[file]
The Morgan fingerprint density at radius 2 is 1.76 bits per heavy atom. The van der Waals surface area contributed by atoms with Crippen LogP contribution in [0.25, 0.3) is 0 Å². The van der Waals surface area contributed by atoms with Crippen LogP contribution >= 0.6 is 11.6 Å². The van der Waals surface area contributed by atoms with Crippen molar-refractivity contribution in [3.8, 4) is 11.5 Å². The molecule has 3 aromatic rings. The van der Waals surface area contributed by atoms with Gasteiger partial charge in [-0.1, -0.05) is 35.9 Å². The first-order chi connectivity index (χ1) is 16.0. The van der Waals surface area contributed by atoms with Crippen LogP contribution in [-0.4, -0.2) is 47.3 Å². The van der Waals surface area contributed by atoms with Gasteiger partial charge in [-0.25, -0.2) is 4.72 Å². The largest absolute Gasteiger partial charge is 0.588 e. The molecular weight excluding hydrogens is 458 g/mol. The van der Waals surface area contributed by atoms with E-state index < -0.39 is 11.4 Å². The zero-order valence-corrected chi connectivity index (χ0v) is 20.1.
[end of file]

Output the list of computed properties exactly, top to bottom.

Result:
The Morgan fingerprint density at radius 2 is 1.76 bits per heavy atom. The van der Waals surface area contributed by atoms with Crippen LogP contribution in [0.25, 0.3) is 0 Å². The van der Waals surface area contributed by atoms with Crippen LogP contribution >= 0.6 is 11.6 Å². The van der Waals surface area contributed by atoms with Crippen molar-refractivity contribution in [3.8, 4) is 11.5 Å². The molecule has 3 aromatic rings. The van der Waals surface area contributed by atoms with Gasteiger partial charge in [-0.1, -0.05) is 35.9 Å². The first-order chi connectivity index (χ1) is 16.0. The van der Waals surface area contributed by atoms with Crippen LogP contribution in [-0.4, -0.2) is 47.3 Å². The van der Waals surface area contributed by atoms with Gasteiger partial charge in [-0.25, -0.2) is 4.72 Å². The largest absolute Gasteiger partial charge is 0.588 e. The molecular weight excluding hydrogens is 458 g/mol. The van der Waals surface area contributed by atoms with E-state index < -0.39 is 11.4 Å². The zero-order valence-corrected chi connectivity index (χ0v) is 20.1.